Roblox (RBLX)

  • IPO Date: March 10, 2021
  • Deal Size: $13.8 billion
  • Current Market Cap: $62.32 billion
  • Return Since IPO: 139%

Like Coinbase, Roblox went for a direct listing rather than an IPO, so it didn't raise any funds from its public debut. The company, which operates an online video game platform, garnered a lot of interest from investors despite not yet being profitable. In fact, the company's net losses had increased from the year before thanks to higher spending on growing the platform. Still, Roblox has found continued success in the public market, nearly doubling its market cap since it started trading.

Morningstar equity analysts expect the company to continue to post robust growth, driven by the uniqueness of its platform, increased engagement, and deeper games. During the pandemic, Roblox expanded its user base from 19.1 million daily active users in the fourth quarter of 2019 to over 47 million in the third quarter of 2021.

Wise (WIZEY)

  • IPO Date: July 7, 2021
  • Deal Size: $12.2 billion
  • Current Market Cap: $9.95 billion
  • Return Since IPO: Negative 14%

Another direct listing rounds out the largest public offerings of 2021. London-based fintech company Wise makes software that provides cross-border money transfer services. Despite its large public debut, investor sentiment has cooled in recent months, and the stock has dropped roughly 30%.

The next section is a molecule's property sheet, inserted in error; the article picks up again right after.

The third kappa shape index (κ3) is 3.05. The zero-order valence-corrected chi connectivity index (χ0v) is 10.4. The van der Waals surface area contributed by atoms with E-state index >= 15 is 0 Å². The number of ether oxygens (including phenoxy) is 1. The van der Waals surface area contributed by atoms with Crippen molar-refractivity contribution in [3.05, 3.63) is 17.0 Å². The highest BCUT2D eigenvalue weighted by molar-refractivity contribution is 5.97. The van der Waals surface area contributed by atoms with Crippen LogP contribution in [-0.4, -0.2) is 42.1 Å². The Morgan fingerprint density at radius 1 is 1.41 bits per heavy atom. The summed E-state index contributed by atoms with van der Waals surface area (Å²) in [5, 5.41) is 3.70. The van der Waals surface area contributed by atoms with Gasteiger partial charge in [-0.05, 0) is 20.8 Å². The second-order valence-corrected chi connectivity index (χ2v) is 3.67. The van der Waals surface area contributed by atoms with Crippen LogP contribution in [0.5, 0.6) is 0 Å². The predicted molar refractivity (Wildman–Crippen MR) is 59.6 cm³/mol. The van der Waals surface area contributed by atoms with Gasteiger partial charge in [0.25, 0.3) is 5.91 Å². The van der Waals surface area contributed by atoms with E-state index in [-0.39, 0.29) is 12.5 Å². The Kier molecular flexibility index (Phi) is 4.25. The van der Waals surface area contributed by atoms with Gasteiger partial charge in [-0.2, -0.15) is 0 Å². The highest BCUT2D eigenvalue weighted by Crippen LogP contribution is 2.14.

Rivian (RIVN)

  • IPO Date: Nov. 10, 2021
  • Deal Size: $11.9 billion
  • Current Market Cap: $104.4 billion
  • Return Since IPO: 50%

Electric automaker Rivian had the largest traditional IPO that the U.S. has seen in over five years, surpassing Uber (UBER) to take the top spot. Rivian's IPO followed a wave of other electric vehicle manufacturers whose public debuts were largely unsuccessful. Unlike much of the competition, however, Rivian showed that it was able to produce a product and successfully bring it to market.

Rivian's market cap surpassed General Motors (GM) and Ford (F) to become one of the largest automakers in the world. While investor sentiment has largely remained positive a month after its public debut, Rivian will need to scale its production and achieve profitability in an intensely competitive industry.

Kuaishou (KSHTY)

  • IPO Date: Feb. 5, 2021
  • Deal Size: $6.2 billion
  • Current Market Cap: $43.99 billion
  • Return Since IPO: Negative 28%

Beijing-based Kuaishou is a social-media platform that allows users to capture and share snippets of their everyday lives through short videos and live-streaming. All the company's revenue comes from China. After an exuberant first week or so of trading, Kuaishou's stock has largely been in decline since mid-February, perhaps in response to China's regulatory crackdown on tech companies.